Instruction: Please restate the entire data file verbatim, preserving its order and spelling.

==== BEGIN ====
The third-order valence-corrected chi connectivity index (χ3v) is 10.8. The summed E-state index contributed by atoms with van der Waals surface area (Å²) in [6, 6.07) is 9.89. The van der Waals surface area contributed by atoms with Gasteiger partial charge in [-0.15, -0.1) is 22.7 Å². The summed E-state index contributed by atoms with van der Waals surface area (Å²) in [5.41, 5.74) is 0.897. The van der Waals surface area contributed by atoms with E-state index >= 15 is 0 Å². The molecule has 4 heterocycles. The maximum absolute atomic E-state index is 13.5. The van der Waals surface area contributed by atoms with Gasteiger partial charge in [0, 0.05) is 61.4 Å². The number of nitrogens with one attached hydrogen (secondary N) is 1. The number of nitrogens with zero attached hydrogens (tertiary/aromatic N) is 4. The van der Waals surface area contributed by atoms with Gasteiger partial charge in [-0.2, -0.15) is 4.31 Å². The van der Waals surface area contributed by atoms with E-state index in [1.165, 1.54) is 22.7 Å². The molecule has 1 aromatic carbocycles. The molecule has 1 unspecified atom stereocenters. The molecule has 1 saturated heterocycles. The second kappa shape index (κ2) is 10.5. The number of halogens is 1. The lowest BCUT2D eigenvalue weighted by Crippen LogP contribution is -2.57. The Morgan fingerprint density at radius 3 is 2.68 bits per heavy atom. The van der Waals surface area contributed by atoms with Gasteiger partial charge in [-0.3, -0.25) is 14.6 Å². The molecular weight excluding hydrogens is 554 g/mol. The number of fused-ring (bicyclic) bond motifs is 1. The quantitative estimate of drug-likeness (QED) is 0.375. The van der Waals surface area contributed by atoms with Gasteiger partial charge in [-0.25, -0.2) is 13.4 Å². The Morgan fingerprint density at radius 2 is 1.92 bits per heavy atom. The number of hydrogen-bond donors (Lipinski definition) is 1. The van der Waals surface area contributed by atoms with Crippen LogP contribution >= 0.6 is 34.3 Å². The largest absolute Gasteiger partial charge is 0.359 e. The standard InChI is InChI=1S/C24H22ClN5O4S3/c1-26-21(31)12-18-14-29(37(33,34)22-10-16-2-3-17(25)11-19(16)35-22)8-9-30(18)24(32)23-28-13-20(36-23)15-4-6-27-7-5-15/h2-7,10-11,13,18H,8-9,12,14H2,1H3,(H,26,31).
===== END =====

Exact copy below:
The third-order valence-corrected chi connectivity index (χ3v) is 10.8. The summed E-state index contributed by atoms with van der Waals surface area (Å²) in [6, 6.07) is 9.89. The van der Waals surface area contributed by atoms with Gasteiger partial charge in [-0.15, -0.1) is 22.7 Å². The summed E-state index contributed by atoms with van der Waals surface area (Å²) in [5.41, 5.74) is 0.897. The van der Waals surface area contributed by atoms with E-state index >= 15 is 0 Å². The molecule has 4 heterocycles. The maximum absolute atomic E-state index is 13.5. The van der Waals surface area contributed by atoms with Gasteiger partial charge in [0, 0.05) is 61.4 Å². The number of nitrogens with one attached hydrogen (secondary N) is 1. The number of nitrogens with zero attached hydrogens (tertiary/aromatic N) is 4. The van der Waals surface area contributed by atoms with Gasteiger partial charge in [-0.2, -0.15) is 4.31 Å². The van der Waals surface area contributed by atoms with E-state index in [1.165, 1.54) is 22.7 Å². The molecule has 1 aromatic carbocycles. The molecule has 1 unspecified atom stereocenters. The molecule has 1 saturated heterocycles. The second kappa shape index (κ2) is 10.5. The number of halogens is 1. The lowest BCUT2D eigenvalue weighted by Crippen LogP contribution is -2.57. The Morgan fingerprint density at radius 3 is 2.68 bits per heavy atom. The van der Waals surface area contributed by atoms with Gasteiger partial charge in [-0.3, -0.25) is 14.6 Å². The molecular weight excluding hydrogens is 554 g/mol. The number of fused-ring (bicyclic) bond motifs is 1. The quantitative estimate of drug-likeness (QED) is 0.375. The van der Waals surface area contributed by atoms with Gasteiger partial charge in [-0.25, -0.2) is 13.4 Å². The Morgan fingerprint density at radius 2 is 1.92 bits per heavy atom. The number of hydrogen-bond donors (Lipinski definition) is 1. The van der Waals surface area contributed by atoms with Crippen LogP contribution >= 0.6 is 34.3 Å². The largest absolute Gasteiger partial charge is 0.359 e. The standard InChI is InChI=1S/C24H22ClN5O4S3/c1-26-21(31)12-18-14-29(37(33,34)22-10-16-2-3-17(25)11-19(16)35-22)8-9-30(18)24(32)23-28-13-20(36-23)15-4-6-27-7-5-15/h2-7,10-11,13,18H,8-9,12,14H2,1H3,(H,26,31).